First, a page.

The ancient site of Kiludiya is situated on a low amra hill in the coastal plain (Fig. 1). The northern part of the hill, containing the remains of a settlement, was destroyed in past agricultural activity. Gray tell-like soil, numerous potsherds and building stones were identified at the site. A cistern coated with debesh mortar and gray plaster and attributed to an ancient settlement was damaged by antiquities robbers. A Byzantine–Early Islamic winepress to the west of the settlement remains was excavated in the past (Ayalon 1984). Trial excavations at the site in 1981 (covering a length of 67 m, max. depth 1.5 m) yielded architectural remains and pottery from the Byzantine and Early Islamic periods (Israel Antiquities Authority archives).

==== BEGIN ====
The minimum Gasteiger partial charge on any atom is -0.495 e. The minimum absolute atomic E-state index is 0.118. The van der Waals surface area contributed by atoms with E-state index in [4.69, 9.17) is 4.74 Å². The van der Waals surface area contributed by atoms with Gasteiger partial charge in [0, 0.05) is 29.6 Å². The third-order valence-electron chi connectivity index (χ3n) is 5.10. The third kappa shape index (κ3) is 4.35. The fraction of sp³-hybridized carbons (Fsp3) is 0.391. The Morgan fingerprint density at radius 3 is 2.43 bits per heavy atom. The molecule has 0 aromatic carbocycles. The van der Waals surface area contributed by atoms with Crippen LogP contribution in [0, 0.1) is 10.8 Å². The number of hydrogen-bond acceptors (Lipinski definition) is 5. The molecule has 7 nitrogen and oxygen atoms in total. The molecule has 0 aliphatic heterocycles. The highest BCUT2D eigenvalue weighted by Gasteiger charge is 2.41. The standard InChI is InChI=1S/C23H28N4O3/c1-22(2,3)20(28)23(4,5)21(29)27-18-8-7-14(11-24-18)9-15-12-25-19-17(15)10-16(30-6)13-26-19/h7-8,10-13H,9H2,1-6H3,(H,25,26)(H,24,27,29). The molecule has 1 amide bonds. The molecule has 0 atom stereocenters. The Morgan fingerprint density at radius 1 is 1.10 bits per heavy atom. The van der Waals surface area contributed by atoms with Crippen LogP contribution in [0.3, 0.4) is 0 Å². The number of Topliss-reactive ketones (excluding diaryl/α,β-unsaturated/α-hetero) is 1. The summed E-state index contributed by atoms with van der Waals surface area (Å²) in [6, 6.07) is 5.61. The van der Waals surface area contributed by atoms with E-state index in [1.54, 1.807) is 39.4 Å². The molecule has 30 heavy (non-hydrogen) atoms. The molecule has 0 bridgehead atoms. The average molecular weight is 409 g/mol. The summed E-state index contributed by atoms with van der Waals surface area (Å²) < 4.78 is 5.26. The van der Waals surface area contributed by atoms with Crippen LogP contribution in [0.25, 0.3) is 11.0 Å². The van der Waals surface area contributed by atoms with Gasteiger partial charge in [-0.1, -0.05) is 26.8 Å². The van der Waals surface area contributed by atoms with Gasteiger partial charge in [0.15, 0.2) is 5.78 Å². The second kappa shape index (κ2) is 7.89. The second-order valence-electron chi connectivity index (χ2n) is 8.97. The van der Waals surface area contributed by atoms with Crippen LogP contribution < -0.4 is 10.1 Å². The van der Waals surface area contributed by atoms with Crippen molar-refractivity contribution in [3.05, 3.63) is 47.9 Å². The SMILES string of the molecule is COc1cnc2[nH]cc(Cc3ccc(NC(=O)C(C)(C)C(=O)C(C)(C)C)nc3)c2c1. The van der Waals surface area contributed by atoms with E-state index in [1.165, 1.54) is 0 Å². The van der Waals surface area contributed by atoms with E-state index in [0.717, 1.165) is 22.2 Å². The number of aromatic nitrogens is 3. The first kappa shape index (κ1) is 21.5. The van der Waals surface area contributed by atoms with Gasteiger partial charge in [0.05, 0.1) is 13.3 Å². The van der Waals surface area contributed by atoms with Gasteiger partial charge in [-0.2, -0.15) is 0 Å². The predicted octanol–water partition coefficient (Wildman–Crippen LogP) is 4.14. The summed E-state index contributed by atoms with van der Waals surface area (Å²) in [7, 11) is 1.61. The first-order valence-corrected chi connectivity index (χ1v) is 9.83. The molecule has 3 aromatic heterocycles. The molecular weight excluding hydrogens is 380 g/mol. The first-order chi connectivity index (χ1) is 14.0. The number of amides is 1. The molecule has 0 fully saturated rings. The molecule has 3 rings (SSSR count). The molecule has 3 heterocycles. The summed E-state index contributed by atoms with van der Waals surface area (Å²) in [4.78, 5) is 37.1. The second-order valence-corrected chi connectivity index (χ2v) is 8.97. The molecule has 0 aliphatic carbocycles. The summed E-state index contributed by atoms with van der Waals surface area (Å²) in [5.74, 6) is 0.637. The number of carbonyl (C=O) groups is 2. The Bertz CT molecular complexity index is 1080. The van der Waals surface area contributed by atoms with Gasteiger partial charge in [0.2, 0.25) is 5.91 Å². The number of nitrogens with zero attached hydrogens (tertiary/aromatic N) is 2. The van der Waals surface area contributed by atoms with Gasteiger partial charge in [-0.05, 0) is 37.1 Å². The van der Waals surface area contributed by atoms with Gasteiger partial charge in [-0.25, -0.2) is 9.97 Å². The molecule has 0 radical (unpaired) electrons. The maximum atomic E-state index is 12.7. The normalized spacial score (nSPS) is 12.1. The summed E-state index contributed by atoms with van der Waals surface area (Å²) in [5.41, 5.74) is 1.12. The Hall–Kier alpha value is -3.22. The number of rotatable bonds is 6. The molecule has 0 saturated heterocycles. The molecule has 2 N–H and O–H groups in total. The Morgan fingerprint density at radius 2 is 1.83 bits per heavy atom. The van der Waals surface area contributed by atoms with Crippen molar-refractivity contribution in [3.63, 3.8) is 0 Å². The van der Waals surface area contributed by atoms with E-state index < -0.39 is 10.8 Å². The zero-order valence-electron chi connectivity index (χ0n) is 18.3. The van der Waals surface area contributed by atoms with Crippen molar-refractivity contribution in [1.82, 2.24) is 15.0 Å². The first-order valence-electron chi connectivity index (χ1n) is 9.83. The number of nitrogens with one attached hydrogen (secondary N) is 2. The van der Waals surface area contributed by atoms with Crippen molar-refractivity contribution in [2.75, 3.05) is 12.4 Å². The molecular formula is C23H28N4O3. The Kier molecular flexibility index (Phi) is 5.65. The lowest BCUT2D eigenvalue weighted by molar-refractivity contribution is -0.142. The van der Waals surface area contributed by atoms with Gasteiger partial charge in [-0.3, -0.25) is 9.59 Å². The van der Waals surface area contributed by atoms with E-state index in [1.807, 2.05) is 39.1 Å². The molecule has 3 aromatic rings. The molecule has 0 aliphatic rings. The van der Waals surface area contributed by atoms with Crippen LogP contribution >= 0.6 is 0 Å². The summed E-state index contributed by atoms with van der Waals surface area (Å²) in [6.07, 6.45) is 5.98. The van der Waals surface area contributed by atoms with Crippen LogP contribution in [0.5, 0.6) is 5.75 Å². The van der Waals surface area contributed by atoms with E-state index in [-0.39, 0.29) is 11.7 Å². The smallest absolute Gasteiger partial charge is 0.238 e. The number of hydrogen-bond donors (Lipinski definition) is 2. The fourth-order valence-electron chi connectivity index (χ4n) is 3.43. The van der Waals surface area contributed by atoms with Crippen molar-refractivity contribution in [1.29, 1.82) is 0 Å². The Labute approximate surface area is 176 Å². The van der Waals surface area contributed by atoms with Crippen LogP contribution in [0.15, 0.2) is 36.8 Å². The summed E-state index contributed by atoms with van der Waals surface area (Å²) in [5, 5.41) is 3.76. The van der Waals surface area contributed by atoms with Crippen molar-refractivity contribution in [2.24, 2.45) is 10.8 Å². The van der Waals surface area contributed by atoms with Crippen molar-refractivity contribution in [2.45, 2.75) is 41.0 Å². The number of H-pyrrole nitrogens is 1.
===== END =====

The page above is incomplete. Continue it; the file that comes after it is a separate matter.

Four excavation squares (4 × 4 m, depth 0.2–0.4 m) yielded a fill of gray soil with mixed finds ranging in date from the Early Islamic period to the present day. The finds (not drawn) include fragments of jars, glazed bowls, tesserae, glass shards and metal items. The latest pottery are Serçe Limani-type glazed bowls from the early eleventh century CE. A few small limestones were found but had no architectural context. The ancient finds were mixed with a few modern finds, indicating that the surface level is mixed. A gold Abbasid coin was found on the surface to the south of the excavation.